The release states that the SEC is seeking the extension because it continues to believe that the issues raised by principal trading, including the restrictions in Section 206(3) of the Advisers Act and the SEC’s experiences with, and observations regarding, the operation of Rule 206(3)-3T, should be part of a broader consideration of the regulatory requirements applicable to broker-dealers and investment advisers in connection with the Dodd-Frank Act.

Reminder: European Short Selling Regulation Effective November 1 Applies to US Persons

The European Short Selling Regulation (previously discussed in the July 10, 2012 Financial Services Alert) comes into effect on November 1, 2012.  U.S. persons trading in stocks listed on European exchanges, even when the trade is executed outside the European Economic Area (the “EEA”), e.g., when the short sale of a stock listed on both European and non-European exchanges is executed on the latter or executed OTC, will be subject to number of requirements, including the following:

  • Net short positions of 0.2% (and incremental changes thereto) and above must be disclosed to the relevant regulatory authority in the EEA.  Net short positions above 0.5% (and incremental changes thereto) must be publicly disclosed.  Disclosures will need to be made in both cases via reporting systems established by the regulator in the country where the relevant market is established.
  • Uncovered short positions are prohibited (even if they are permitted under US law and the rules of the US exchange where the trade in a dually-listed stock is undertaken).

An exemption is available with respect to positions taken by a market maker as part of the function of market making, subject to the following conditions: (i) the European Commission must have determined that the non-EEA exchange operates under equivalent standards to those in the EEA (to date, the Commission has made no such determinations); and (ii) the market maker has given at least 30 days’ notice to the relevant regulatory authorities that it will use the exemption (although it is still not yet clear to which authorities such notice should be submitted).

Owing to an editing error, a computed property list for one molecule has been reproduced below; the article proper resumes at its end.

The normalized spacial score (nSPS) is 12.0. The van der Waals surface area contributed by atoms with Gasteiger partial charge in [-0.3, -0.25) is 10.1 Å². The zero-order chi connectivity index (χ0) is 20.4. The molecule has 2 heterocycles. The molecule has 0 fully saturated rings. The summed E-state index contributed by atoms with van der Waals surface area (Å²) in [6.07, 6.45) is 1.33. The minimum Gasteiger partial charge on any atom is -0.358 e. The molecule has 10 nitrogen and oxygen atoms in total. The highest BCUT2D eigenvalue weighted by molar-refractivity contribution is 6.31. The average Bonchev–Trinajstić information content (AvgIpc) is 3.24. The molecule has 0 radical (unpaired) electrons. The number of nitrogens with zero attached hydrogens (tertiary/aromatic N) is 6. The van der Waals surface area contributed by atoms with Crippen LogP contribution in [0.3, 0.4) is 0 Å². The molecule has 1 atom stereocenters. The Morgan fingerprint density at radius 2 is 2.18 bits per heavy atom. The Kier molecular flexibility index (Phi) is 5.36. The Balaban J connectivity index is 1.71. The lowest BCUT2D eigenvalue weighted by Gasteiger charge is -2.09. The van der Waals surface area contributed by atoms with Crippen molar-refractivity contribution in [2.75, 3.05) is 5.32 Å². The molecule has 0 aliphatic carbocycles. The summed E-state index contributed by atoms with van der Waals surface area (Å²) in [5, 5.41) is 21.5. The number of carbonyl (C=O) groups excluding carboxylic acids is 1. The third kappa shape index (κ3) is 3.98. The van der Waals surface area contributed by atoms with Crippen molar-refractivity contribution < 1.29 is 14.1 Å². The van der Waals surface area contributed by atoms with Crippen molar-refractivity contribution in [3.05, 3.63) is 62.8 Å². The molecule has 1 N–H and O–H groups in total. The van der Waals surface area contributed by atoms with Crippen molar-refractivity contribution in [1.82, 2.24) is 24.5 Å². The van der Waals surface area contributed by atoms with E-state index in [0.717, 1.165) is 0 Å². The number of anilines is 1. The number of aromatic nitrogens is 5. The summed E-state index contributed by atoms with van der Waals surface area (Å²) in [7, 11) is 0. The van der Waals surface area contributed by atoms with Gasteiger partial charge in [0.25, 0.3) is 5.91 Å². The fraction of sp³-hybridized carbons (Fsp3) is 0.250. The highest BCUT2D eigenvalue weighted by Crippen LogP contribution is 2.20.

These provisions do not apply if the primary market (judged by turnover) for a dually listed stock is based outside the EEA.

As previously noted, the European Short Selling Regulation also includes restrictions on short positions in government debt. 

Goodwin Procter Alert: Department of Justice’s Hart-Scott-Rodino Fine for Biglari May Signal Increased Enforcement Effort

Goodwin Procter Alert discusses the $850,000 fine assessed by the Department of Justice Antitrust Division against publicly traded Biglari Holdings, Inc. to resolve allegations by the Federal Trade Commission that Biglari acquired voting securities of Cracker Barrel Old Country Store, Inc. without filing notification under the Hart-Scott-Rodino (“H-S-R”) Act - the second significant civil penalty that DOJ has imposed within the last year for an apparent first time violation of the HSR Act’s reporting requirements.

Goodwin Procter Alert: Filing Deadline Approaches for Exemption from California Investment Adviser Registration

Goodwin Procter’s Private Investment Funds Practice issued a client alert discussing new investment adviser regulations adopted by the California Department of Corporations that eliminate an existing exemption from registration in California for an adviser that has fewer than 15 clients (and meets certain other conditions), and replace it with a new, substantially different exemption that has an October 26, 2012 deadline for action by advisers that intend to rely on the new exemption.